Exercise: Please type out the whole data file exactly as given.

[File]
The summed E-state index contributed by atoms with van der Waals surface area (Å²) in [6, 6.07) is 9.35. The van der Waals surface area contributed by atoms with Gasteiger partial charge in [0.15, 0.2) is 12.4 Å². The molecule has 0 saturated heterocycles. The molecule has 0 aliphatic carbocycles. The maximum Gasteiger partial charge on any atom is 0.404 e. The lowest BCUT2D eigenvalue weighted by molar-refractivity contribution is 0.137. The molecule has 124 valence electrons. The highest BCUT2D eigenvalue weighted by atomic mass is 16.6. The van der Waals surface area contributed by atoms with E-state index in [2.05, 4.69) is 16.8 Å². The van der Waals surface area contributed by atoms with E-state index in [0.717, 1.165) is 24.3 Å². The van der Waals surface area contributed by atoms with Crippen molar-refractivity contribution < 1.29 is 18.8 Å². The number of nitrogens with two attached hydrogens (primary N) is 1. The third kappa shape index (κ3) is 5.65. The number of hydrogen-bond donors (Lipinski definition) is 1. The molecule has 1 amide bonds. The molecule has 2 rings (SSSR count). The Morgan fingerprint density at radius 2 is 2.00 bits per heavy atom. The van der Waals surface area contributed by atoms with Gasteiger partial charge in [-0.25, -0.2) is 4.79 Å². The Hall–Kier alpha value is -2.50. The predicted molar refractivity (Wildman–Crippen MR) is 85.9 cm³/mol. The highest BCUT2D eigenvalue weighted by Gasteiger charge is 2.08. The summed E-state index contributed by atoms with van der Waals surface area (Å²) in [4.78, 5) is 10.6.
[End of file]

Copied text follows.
The summed E-state index contributed by atoms with van der Waals surface area (Å²) in [6, 6.07) is 9.35. The van der Waals surface area contributed by atoms with Gasteiger partial charge in [0.15, 0.2) is 12.4 Å². The molecule has 0 saturated heterocycles. The molecule has 0 aliphatic carbocycles. The maximum Gasteiger partial charge on any atom is 0.404 e. The lowest BCUT2D eigenvalue weighted by molar-refractivity contribution is 0.137. The molecule has 124 valence electrons. The highest BCUT2D eigenvalue weighted by atomic mass is 16.6. The van der Waals surface area contributed by atoms with E-state index in [2.05, 4.69) is 16.8 Å². The van der Waals surface area contributed by atoms with E-state index in [0.717, 1.165) is 24.3 Å². The van der Waals surface area contributed by atoms with Crippen molar-refractivity contribution < 1.29 is 18.8 Å². The number of nitrogens with two attached hydrogens (primary N) is 1. The third kappa shape index (κ3) is 5.65. The number of hydrogen-bond donors (Lipinski definition) is 1. The molecule has 1 amide bonds. The molecule has 2 rings (SSSR count). The Morgan fingerprint density at radius 2 is 2.00 bits per heavy atom. The van der Waals surface area contributed by atoms with Gasteiger partial charge in [-0.25, -0.2) is 4.79 Å². The Hall–Kier alpha value is -2.50. The predicted molar refractivity (Wildman–Crippen MR) is 85.9 cm³/mol. The highest BCUT2D eigenvalue weighted by Gasteiger charge is 2.08. The summed E-state index contributed by atoms with van der Waals surface area (Å²) in [4.78, 5) is 10.6.